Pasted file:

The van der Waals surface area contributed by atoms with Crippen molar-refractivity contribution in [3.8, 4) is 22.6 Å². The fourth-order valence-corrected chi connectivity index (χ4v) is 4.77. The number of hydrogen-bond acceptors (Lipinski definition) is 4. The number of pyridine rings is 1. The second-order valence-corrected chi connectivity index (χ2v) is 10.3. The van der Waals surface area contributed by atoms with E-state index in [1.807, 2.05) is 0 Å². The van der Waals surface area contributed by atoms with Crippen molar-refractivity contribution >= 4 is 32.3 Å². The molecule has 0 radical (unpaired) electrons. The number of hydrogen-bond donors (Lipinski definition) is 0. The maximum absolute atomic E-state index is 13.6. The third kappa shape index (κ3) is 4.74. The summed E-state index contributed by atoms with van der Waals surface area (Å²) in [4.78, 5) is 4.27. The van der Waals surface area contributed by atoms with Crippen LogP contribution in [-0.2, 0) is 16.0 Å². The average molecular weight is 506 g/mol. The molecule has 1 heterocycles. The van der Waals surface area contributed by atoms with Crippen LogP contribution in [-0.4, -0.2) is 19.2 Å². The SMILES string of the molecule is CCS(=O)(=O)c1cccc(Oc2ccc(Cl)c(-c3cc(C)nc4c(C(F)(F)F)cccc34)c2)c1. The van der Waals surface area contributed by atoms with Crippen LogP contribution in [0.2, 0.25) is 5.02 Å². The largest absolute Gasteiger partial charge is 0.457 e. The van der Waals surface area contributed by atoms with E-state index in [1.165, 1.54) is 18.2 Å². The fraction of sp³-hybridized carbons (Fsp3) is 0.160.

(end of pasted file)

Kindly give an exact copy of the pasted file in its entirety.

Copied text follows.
The van der Waals surface area contributed by atoms with Crippen molar-refractivity contribution in [3.8, 4) is 22.6 Å². The fourth-order valence-corrected chi connectivity index (χ4v) is 4.77. The number of hydrogen-bond acceptors (Lipinski definition) is 4. The number of pyridine rings is 1. The second-order valence-corrected chi connectivity index (χ2v) is 10.3. The van der Waals surface area contributed by atoms with E-state index in [1.807, 2.05) is 0 Å². The van der Waals surface area contributed by atoms with Crippen molar-refractivity contribution >= 4 is 32.3 Å². The molecule has 0 radical (unpaired) electrons. The number of hydrogen-bond donors (Lipinski definition) is 0. The maximum absolute atomic E-state index is 13.6. The third kappa shape index (κ3) is 4.74. The summed E-state index contributed by atoms with van der Waals surface area (Å²) in [4.78, 5) is 4.27. The van der Waals surface area contributed by atoms with Crippen LogP contribution in [-0.2, 0) is 16.0 Å². The average molecular weight is 506 g/mol. The molecule has 1 heterocycles. The van der Waals surface area contributed by atoms with Crippen LogP contribution in [-0.4, -0.2) is 19.2 Å². The SMILES string of the molecule is CCS(=O)(=O)c1cccc(Oc2ccc(Cl)c(-c3cc(C)nc4c(C(F)(F)F)cccc34)c2)c1. The van der Waals surface area contributed by atoms with Crippen LogP contribution in [0.2, 0.25) is 5.02 Å². The largest absolute Gasteiger partial charge is 0.457 e. The van der Waals surface area contributed by atoms with E-state index in [1.165, 1.54) is 18.2 Å². The fraction of sp³-hybridized carbons (Fsp3) is 0.160.